For this project, I propose a similar mantra. How about “Read drunk; analyze sober”? Let’s engage with literature. Let’s get drunk off it, drunk on emotion and the reverie of words and phrases. But then let’s analyze. Let’s look at author Q&A’s. Let’s consider what this literature does for us in our modern time.

Why am I right for this job? The same reason you are. We’re interested minds who wish to engage with story—that wonderful place where an author can craft art out of communication and reveal meaning in a series of contiguous events.

Fresh Meat for Turtles

11 Sep

Koi pond

Koi don’t go for worms, and they’re not suckers for bait, either. People don’t fish koi because they’re bottom feeders—fish who spend their time nibbling algae from green-fuzzed rocks—and the koi wouldn’t be tempted by the likes of a flashing hook with a bit of dangling chum. People don’t noodle koi either, because koi aren’t catfish. Koi are ornamental, fat goldfish—sleek orange and yellow darts of flashing scales—and they live peaceful, dull lives, gliding in slow circles around decorative ponds.

My grandfather, always oblivious to such demoralizing information, decided one day to take my brother and me fishing in the Houston city park. There swam the koi, and there stood us, gazing down at their yellow fins batting the water. Grandad smiled, set up his plastic lawn chair, cracked the tab of a fizzy orange soda, and cast his line into the water.

I was eight years old, my brother was twelve, and all that morning we’d dug up earthworms and stuffed their writhing bodies in rusted soup cans. Now we skewered the skinny, wiggling earthworms on our hook, tossed in our lines, and waited. We waited all afternoon, and still the koi did not bite.

“They must be full,” Grandad said. “Or else they’d bite.”

After a long day at the koi pond, we gave up. Those damn fish weren’t interested, and there was nothing we could do to convince them. Earthworms weren’t for them, and that was that.

As much as I hated those stupid koi for not biting, I learned a good lesson that day: don’t waste your worms on the fish that will never bite.

These days I no longer fish. Instead, I write.

I’ve just started my senior year at Vanderbilt University, where I am a candidate for English Honors in the Creative Writing track. This fall, I’ll draft a thesis for a collection of short stories, and next semester, I’ll write it. Better yet, I’m enrolled in a Graduation Fiction Workshop, which will allow me to interact with people who are just as serious about writing as I am.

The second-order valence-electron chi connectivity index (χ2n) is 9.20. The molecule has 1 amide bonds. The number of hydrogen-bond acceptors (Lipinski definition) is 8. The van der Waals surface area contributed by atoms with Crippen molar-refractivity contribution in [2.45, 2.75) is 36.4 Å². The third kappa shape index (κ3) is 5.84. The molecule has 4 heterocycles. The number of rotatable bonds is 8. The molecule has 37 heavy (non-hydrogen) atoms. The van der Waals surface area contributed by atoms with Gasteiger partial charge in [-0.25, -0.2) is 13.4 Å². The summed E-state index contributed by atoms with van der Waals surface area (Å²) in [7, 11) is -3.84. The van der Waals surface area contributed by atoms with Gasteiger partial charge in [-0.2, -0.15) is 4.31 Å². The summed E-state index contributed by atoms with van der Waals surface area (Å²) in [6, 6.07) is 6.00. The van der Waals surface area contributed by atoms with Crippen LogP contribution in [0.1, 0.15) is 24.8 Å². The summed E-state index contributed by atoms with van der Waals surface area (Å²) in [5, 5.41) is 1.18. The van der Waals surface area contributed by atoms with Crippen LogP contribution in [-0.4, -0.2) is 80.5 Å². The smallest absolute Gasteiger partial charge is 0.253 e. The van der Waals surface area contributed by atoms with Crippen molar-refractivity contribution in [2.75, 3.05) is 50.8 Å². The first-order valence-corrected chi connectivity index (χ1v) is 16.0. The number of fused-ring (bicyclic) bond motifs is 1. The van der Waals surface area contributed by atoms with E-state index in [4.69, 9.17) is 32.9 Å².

What an exciting time, right?

What a terrifying time, too—all around us, people are proclaiming the End: if not of the world, then at least of the book.

“The book is dead!” cries the modern-day Nostradamus.

Yet there is the book, like a plague-victim in a Monty Python film, hopping along, crying out in shrill falsetto, “I’m not dead. I’m getting better!”

And here we are, aspiring writers desiring to write. Sometimes, it feels that what waits ahead is the koi pond: me sitting there, at the water’s edge, attempting to bait my line for fish that aren’t even remotely interested.  All the koi in the world have gone off to watch movies and play video games and record episodes of The Bachelor.

Perhaps this analogy is falling through. Let’s try another.

Summertime, and I’m in my grandfather’s backyard. Blackberries are plump and full in the heat, and the garden is sweet with the smell of figs. A mockingbird sings from the branches of an oak tree.

“Let’s buy a chicken,” Grandad says.

My brother and I are perplexed, but not surprised. My grandfather often surprises us, and besides, it’s hot and we’re bored. So we go with him. We walk to the grocery store, and Grandad buys one whole chicken, still wrapped in its thin plastic sheath.

We follow Grandad back from the store. Instead of making our way back to the house, we trot down a steep, weed-lined hill to the Braes Bayou, a concrete-lined tributary that cuts through my grandfather’s neighborhood. The water is murky and smells faintly of sewage. Green algae floats on the surface of the water. My grandfather unwraps the chicken from the plastic, the tremors from World War II still shaking his hands. The bird is plump, it’s flesh pink and dotted with bumps where its feathers have been plucked.

Grandad takes one step back and swings. The bird makes its final flight through the air, then lands with a giant kerplop in the water. It bobs, settles, and floats. Nothing happens. Then—movement. A turtle head rises to the surface, then another. Suddenly, there are twenty of them, with thin red stripes on the sides of their faces.

“Red-eared gliders,” Grandad explains. “They like chicken.”

The turtles circled, then bit. They tore off chunks of pink bird meat with little jerks of their heads.

Wow,” I said, marveling. “There are so many.”

Grandad nodded, grinning. “There sure are.”

There are some people who will never read—just like there are some koi that will never bite. But then again, why fish, when you can feed?

_Box Turtle eating 5958.JPG.xcf